We took a break, and then Vlad set-up the DVD player for our documentary on Soviet use of American machinery in WWII. I took this time to ask Victor about the line of portraits on the wall. “Here is Pushkin, and here, Pavlov, writer, writer, poet, scientist, general, writer, writer, he was a traitor, writer, queen…” and so on. If the explanation were more than one word Victor looked at his daughter, “Peerivode! translate!” and Natalia proceeded to repeat the words we had just heard into English. Tea and cookies were ready and passed out, with the bulk of the cookies being pushed my way as guest, and I’m not so good at resisting hospitality.
The film started and we all gathered around Vlad’s laptop to watch. “The Americans were fighting for the well paid job of being a soldier,” we were informed, “while the Soviets were invested in protecting the homeland.” Veterans gave their accounts, and the film was stopped every three to five minutes to translate the information for us. Victor would explain the concepts to us in slow simple Russian, or, if it was too much, Natalia would go into her high school level English to tell us “the American cars were better than the soviet cars, but the tanks were not good in the winter.” Then we went back to watching the images as the technical terms and Ukrainian accents went over our heads.
The film ended, “Next week we’ll watch an art film.” Victor informed me. Translated, apparently this means any typical film with a plot and actors.
“If I’m here I’ll certainly come.” Natalia and friend were sent to clean the dishes, Annelise and I tried to help, failed, and headed out the door. Victor made sure I knew that the children’s paintings in the hallway were to celebrate the first man in space, Soviet cosmonat. And we headed home.
The answer to the question, “How many Kazkahstanis does it take to teach one American Soviet history, seems to fluctuate at somewhere around four. One passionate man, two high school translators, and one hopeful future professor ready to right the wrongs historians have done to Stalin’s image. I went away with more of a sense of the pride that still exists here for all things Russian, a better understanding of the general culture, and an appreciation for the people I met who helped me discover along the way, through what they said, or didn’t say.

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I was sitting on my bed, checking the ticket times when Aidana came into the room. “Katrin! What are you doing? What are those?”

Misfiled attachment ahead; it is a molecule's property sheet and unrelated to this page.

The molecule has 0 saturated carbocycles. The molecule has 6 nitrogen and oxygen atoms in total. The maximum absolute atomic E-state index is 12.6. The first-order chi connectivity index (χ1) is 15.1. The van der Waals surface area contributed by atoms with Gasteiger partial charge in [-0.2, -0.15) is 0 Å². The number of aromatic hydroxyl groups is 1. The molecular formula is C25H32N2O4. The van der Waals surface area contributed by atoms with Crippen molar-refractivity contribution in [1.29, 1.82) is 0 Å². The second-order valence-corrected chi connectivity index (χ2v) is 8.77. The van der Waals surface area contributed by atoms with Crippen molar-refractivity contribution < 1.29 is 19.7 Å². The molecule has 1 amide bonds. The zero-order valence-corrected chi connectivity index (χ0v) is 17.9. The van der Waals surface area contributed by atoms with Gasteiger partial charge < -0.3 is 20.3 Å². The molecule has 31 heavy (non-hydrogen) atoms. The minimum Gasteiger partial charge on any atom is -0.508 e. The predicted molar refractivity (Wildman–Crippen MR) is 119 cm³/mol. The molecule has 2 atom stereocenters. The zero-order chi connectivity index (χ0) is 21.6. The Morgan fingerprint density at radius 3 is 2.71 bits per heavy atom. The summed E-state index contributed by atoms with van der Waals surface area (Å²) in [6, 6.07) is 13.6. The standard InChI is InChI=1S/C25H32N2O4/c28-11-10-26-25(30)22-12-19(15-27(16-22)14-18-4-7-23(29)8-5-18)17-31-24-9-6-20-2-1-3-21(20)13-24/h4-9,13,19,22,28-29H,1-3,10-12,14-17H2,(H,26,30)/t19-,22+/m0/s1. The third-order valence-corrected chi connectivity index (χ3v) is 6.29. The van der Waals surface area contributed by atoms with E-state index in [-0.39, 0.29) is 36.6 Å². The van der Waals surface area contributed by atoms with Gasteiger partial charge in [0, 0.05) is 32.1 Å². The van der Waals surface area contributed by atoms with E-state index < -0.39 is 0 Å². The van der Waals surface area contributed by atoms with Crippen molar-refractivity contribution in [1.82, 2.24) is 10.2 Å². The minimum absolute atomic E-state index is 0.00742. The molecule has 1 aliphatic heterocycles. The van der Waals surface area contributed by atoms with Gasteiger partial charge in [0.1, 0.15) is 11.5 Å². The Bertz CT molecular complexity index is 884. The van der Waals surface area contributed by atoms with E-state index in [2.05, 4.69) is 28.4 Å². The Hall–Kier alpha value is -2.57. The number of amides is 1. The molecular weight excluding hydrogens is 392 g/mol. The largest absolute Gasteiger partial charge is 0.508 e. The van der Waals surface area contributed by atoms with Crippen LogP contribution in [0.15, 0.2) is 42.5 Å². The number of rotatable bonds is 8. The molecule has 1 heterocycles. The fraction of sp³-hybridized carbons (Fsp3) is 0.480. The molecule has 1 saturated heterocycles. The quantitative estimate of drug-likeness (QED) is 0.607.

“I’m looking at my train tickets.”
“Can I see?” I hand Aidana one, as a sixteen year-old college student, she has less to do than me in the summer, and takes the part of little sister at home. I hand her a ticket to keep her busy.
“One is for Almaty, and the other one is for the ride back.” Almaty is a twenty-four hour ride from my town, and so, a fairly exciting event.
Aidana gets up, “Catherine, you can’t buy a ticket from Almaty to Schuchinsk in Almaty.”
I think this over, somehow, I’m always more convinced of something when it’s told to me in Russian. Then I remember, “Aidana, I already bought the ticket from Almaty to Schuchinsk, in Schuchinsk.” I show her the other. In an effort to make my young roommate useful I add, “Find the bunk number, I have to call my friend and tell her where I am so we can sit together.”
“Catherine, they don’t give you a space when you’re riding in platz-cart.”
I think again, “Aidana, I have ridden in platz-cart before, and they always assign you a spot.” Then I add, “Aidana, have you ever bought a train ticket before?”
“Yes,”
“Where to?”
“Kokshetau.”
Kokshetau is one hour by train from here. “Aidana, did you take the train, or the electri-chka?” The electri-chka runs on the railroad, but as far as tickets etc, operates more like a bus, than an overnight train with bunk beds.
* * *
The next day, the gas tank attaching to our stove was empty, and my roommates were putting off calling for a new one until a friend with a car was available to pick it up. I was tired of Ramon noodles and boiled eggs made with our electric kettle, so I planned to make soup using Aidana and Nurgul’s kepitilnik, or boiler. A kepitilnik is basically an exposed coil with a long chord attached to plug into the wall.
“Aidana, do you like tomato in your soup? And how does this spice smell?” I always try to make sure my recipes are local friendly.